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Homework type/no: _4

Course code: cse301_______

Course instructor: _Miss.Amandeep kaur_

course tutor:__

Date of allotment: _4/11/2010______

Date of submission: 16/11/2010__

Student roll no: __A18__

Section no:- __RD2802__

Declaration: I declare that this assignment is my individual work. I have not copied from any other student’s work or from any other source except where due acknowledgment is made explicitly in the text, nor has been written for me another person.

Student’s signature: V RUN KUM R

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ANS 2: Yes I agree “Thomas write rule modifies the time -stamp ordering protocol”. . then a less recent transaction does not need to have written its change. or mechanism. that guarantees Serializability It is also the name of the resulting class (set) of transaction schedules. Shrinking phase: Locks are released and no locks are acquired. The protocol utilizes locks that during a transaction's life block other transactions from accessing data accessed by the transaction. Locks are applied and removed in two phases: 1. For example: Assuming that the timestamp of T1 is less than that of T2. Two-phase locking.PART-A Question 1: What variations are possible on two-phase locking protocol ANS1: In databases and transaction processing (transaction management). (2PL) is a concurrency control locking protocol. Question 2 “Thomas write rule modifies the time-stamp ordering protocol” Do you agree? Justify your answer. T1's write is discarded. Acc to Thomas write rule. 2. Expanding phase: Number of locks can only increase. if a more recent transaction has already written the value of an object. locks are acquired and no locks are released.

deadlocks can be handled ANS 3: Yes there is a possibility of deadlocks in databases . AVOIDANCE 3. in any case.) A "no preemption" (lockout) condition may also be difficult or impossible to avoid as a process has to be able to have a resource for a certain amount of time. this advance knowledge is frequently difficult to satisfy and. is an inefficient use of resources. Deadlocks are particularly troubling because there is no general solution to avoid (soft) deadlocks. (Such algorithms. are known as the all-or-none algorithms. Following are the ways by which deadlocks can be handled: 1. Computers intended for the time-sharing and/or real.Question 3:”In databases is there a possibility of deadlocks”. This proves impossible for resources that cannot be spooled. such as serializing tokens. Another way is to require processes to release all their resources before requesting all the resources they will need. This too is often impractical. If yes why? In how a many ways. The "hold and wait" conditions may be removed by requiring processes to request all the resources they will need before starting up (or before embarking upon a particular set of operations). and thus neither ever doe Deadlock is a common problem in multiprocessing where many processes share a specific type of mutually exclusive resource known as a software lock or soft lock. A deadlock is a situation wherein two or more competing actions are each waiting for the other to finish. Algorithms that avoid mutual exclusion are called non-blocking synchronization algorithms. PREVENTION 2. or the . and even with spooled resources deadlock could still occur.time markets are often equipped with a hardware lock (or hard lock) which guarantees exclusive access to processes. DETECTION Prevention Removing the mutual exclusion condition means that no process may have exclusive access to a resource. forcing serialized access.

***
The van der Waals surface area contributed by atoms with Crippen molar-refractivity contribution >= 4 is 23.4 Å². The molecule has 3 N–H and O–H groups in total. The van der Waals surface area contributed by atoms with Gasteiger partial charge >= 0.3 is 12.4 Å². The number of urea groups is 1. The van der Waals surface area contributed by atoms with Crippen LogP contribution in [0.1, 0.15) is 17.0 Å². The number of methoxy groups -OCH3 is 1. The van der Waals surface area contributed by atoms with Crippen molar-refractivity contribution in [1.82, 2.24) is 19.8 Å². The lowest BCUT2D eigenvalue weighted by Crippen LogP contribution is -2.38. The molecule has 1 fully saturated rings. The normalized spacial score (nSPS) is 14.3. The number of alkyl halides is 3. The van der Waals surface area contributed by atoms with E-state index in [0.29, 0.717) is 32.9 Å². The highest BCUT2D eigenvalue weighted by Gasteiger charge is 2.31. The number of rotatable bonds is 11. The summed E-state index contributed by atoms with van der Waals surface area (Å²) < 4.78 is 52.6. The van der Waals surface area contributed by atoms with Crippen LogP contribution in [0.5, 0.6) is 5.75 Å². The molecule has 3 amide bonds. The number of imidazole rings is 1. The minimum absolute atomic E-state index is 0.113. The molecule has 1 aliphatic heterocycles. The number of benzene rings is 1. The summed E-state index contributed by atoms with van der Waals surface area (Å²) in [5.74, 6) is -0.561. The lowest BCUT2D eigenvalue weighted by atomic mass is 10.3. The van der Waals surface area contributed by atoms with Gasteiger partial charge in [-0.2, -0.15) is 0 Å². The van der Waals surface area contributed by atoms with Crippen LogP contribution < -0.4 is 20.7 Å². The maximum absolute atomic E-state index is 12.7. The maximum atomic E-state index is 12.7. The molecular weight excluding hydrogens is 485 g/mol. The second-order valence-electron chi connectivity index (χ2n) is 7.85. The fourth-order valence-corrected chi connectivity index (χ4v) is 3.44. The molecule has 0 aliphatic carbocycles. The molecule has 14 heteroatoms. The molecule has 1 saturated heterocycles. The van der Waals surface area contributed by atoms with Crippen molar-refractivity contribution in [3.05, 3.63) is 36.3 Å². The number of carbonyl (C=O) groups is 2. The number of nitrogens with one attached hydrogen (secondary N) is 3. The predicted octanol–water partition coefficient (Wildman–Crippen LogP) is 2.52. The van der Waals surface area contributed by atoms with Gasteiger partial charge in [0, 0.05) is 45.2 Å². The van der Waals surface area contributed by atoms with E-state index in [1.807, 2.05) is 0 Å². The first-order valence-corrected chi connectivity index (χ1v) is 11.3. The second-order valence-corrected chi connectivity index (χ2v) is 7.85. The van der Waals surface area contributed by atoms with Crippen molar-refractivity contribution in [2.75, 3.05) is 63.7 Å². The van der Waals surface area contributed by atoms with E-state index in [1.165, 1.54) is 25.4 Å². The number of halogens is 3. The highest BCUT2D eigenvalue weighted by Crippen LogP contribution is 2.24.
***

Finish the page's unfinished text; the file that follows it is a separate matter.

One known algorithm that is used for deadlock avoidance is the Banker's algorithm. However. it must know in advance at any time the number and type of all resources in existence. In order for the system to be able to figure out whether the next state will be safe or unsafe. However. Detection Detecting the possibility of a deadlock before it occurs is much more difficult and is. which requires resource usage limit to be known in advance. For every resource request.) Algorithms that allow preemption include lock-free and wait-free algorithms and optimistic concurrency control. Avoidance Deadlock can be avoided if certain information about processes is available in advance of resource allocation. even the memory address of resources has been used to determine ordering) and Dijkstra's solution. Model checking. and is to be avoided. in fact. because the halting problem can be rephrased as a deadlock scenario. (Note: Preemption of a "locked out" resource generally implies a rollback. deadlock detection may be decidable. available. This approach constructs a Finite State-model on which it performs a progress analysis and finds all possible terminal sets in the model. The circular wait condition: Algorithms that avoid circular waits include "disable interrupts during critical sections". using specific means of locking resources. since it is very costly in overhead. generally undecidable. These then each represent a deadlock. and requested. inability to enforce preemption may interfere with a priority algorithm. Deadlock detection techniques include.processing outcome may be inconsistent or thrashing may occur. in specific environments. and "use a hierarchy to determine a partial ordering of resources" (where no obvious hierarchy exists. it is not possible to distinguish between algorithms that are merely waiting for a very unlikely set of circumstances to occur and algorithms that will never finish because of deadlock. meaning a state that could result in deadlock. the system sees if granting the request will mean that the system will enter an unsafe state. but is not limited to. However. . In the general case. The system then only grants requests that will lead to safe states. for many systems it is impossible to know in advance what every process will request. This means that deadlock avoidance is often impossible.